The university’s research strength is also demonstrated in 13 national-level research bases and four state-level international science and technology cooperation bases. Having achieved many national-level science and technology awards, the university has already become a major driver of the socioeconomic development in western China.

Looking forward, Sichuan University is committed to making greater contributions to the progress of society and human civilization.

Find Sichuan University’s custom publishing on Nature

Sichuan University (SCU) retains sole responsibility for content © 2016 Sichuan University (SCU).

1 November 2016 - 31 October 2017

Region: Global
Subject/journal group: All

The table to the right includes counts of all research outputs for Sichuan University (SCU) published between 1 November 2016 - 31 October 2017 which are tracked by the Nature Index.

Hover over the donut graph to view the WFC output for each subject. Below, the same research outputs are grouped by subject. Click on the subject to drill-down into a list of articles organized by journal, and then by title.

Note: Articles may be assigned to more than one subject area.

182 97.72 97.72

Outputs by subject (WFC)

Subject AC FC WFC
Life Sciences 36 7.43 7.43
Earth & Environmental Sciences 2 0.39 0.39
Chemistry 129 84.37 84.37
Physical Sciences 29 9.72 9.72

Highlight of the month

The cradle of quantum dots

© davidf/E+/Getty

© davidf/E+/Getty

Growing quantum dots in solution involves at least two previously unobserved stages before they begin to form.

Quantum dots are nanometre sized particles with tuneable electrical and optical properties. Their applications include solar energy conversion and biomedical imaging. A team including researchers from Sichuan University used ultraviolet absorption and X-ray scattering techniques to visualize cadmium (Cd) and telluride (Te) forming into CdTe quantum dots in a colourless liquid.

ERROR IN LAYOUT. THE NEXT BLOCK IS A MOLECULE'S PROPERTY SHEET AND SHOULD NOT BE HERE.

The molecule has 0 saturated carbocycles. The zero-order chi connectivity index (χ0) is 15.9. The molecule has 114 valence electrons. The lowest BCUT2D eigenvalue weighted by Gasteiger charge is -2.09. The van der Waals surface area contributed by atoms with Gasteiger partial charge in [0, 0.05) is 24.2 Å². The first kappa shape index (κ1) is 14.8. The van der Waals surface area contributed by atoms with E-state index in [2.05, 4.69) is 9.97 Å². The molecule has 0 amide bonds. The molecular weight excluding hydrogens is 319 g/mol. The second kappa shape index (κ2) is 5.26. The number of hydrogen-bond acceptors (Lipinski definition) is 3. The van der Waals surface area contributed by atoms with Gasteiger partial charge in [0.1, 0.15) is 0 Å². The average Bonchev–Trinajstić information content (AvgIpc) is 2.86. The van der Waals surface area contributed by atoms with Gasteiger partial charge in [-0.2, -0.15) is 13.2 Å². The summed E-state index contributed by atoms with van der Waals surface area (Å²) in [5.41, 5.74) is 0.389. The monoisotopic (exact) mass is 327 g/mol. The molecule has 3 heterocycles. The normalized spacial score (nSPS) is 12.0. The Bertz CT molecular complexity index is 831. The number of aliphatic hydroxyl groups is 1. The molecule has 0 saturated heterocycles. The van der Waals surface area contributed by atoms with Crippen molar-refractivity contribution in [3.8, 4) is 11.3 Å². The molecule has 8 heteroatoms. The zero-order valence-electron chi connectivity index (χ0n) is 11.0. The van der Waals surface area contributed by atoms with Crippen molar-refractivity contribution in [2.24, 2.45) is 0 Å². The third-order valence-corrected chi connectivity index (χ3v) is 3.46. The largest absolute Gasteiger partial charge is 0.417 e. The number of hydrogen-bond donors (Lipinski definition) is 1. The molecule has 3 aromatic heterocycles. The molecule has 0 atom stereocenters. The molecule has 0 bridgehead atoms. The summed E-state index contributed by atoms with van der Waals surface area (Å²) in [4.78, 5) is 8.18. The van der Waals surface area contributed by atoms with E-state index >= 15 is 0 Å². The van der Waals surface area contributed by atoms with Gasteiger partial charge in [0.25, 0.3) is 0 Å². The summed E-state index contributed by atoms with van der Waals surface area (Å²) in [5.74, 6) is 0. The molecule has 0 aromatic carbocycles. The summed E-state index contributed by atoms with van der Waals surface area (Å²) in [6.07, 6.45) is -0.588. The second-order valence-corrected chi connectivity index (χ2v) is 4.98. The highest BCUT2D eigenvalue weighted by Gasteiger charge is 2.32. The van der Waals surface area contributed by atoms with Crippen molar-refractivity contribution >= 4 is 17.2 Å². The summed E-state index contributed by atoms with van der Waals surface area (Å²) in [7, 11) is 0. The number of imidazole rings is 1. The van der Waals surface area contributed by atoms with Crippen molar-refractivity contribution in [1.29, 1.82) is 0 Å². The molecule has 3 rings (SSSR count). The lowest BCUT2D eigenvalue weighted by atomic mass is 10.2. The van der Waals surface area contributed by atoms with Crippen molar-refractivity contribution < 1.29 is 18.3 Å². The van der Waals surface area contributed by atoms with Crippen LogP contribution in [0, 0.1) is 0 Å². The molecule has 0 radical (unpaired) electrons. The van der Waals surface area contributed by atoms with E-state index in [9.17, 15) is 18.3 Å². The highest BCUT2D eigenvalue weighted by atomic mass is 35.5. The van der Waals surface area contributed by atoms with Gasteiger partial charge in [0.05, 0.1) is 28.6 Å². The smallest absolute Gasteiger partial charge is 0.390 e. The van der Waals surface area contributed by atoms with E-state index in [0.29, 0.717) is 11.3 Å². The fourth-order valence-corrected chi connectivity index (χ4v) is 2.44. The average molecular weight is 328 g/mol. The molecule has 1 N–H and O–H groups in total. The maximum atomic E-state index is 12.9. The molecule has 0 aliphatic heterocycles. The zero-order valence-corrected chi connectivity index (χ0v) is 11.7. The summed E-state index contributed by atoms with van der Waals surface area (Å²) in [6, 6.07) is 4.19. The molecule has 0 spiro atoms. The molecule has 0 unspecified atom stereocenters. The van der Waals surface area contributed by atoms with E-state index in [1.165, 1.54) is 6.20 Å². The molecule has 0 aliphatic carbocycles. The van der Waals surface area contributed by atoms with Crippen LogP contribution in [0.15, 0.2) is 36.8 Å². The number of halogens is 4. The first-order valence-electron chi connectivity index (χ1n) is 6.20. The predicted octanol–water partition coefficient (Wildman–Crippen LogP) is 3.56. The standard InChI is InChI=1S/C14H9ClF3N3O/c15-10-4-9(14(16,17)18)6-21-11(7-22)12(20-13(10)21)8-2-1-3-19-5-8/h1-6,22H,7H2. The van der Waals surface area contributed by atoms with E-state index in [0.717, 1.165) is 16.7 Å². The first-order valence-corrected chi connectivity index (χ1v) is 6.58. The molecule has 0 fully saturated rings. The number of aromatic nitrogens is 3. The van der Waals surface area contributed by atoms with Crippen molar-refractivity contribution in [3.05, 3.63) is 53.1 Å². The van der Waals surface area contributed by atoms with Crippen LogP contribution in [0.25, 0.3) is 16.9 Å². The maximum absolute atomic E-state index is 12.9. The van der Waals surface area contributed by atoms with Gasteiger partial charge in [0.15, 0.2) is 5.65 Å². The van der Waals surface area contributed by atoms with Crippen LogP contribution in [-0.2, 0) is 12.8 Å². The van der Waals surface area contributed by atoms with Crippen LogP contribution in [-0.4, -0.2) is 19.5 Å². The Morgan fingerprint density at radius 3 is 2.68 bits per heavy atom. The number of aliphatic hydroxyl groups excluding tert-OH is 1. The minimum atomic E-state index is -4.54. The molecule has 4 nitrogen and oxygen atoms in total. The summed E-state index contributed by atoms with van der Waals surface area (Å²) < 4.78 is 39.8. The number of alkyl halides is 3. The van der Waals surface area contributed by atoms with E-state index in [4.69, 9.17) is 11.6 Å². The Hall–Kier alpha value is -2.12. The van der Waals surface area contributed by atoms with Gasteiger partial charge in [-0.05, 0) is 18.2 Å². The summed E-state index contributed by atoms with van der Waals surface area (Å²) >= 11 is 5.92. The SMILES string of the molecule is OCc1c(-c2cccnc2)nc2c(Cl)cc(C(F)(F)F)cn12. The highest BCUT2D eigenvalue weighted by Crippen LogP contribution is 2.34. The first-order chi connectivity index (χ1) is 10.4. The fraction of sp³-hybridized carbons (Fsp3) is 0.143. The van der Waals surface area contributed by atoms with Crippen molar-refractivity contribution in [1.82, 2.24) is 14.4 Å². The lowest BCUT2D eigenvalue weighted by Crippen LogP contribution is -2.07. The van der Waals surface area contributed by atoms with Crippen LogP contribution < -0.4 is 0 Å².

They observed CdTe monomers — molecules that can bind to form bigger molecules and eventually nanocrystals — and a range of ‘magic-sized clusters’ or molecular ensembles with a precise number of atoms that creates a stable structure. The observations support predictions of a multistage process for quantum dot nucleation, although how the magic-size clusters formed is yet to be resolved.

In addition, the team engineered three different magic-sized clusters, demonstrating the potential to improve control over the electronic and optical properties of quantum dots.

Supported content

  1. Nature Communications 8, 15467 (2017). doi: 10.1038/ncomms15467

View the article on the Nature Index

See more research highlights from Sichuan University (SCU)

More research highlights from Sichuan University (SCU)

1 November 2016 - 31 October 2017

International vs. domestic collaboration by WFC

  • 57.56% Domestic
  • 42.44% International

Note: Hover over the graph to view the percentage of collaboration.

Note: Collaboration is determined by the weighted fractional count (WFC), which is listed in parentheses.

Affiliated joint institutions and consortia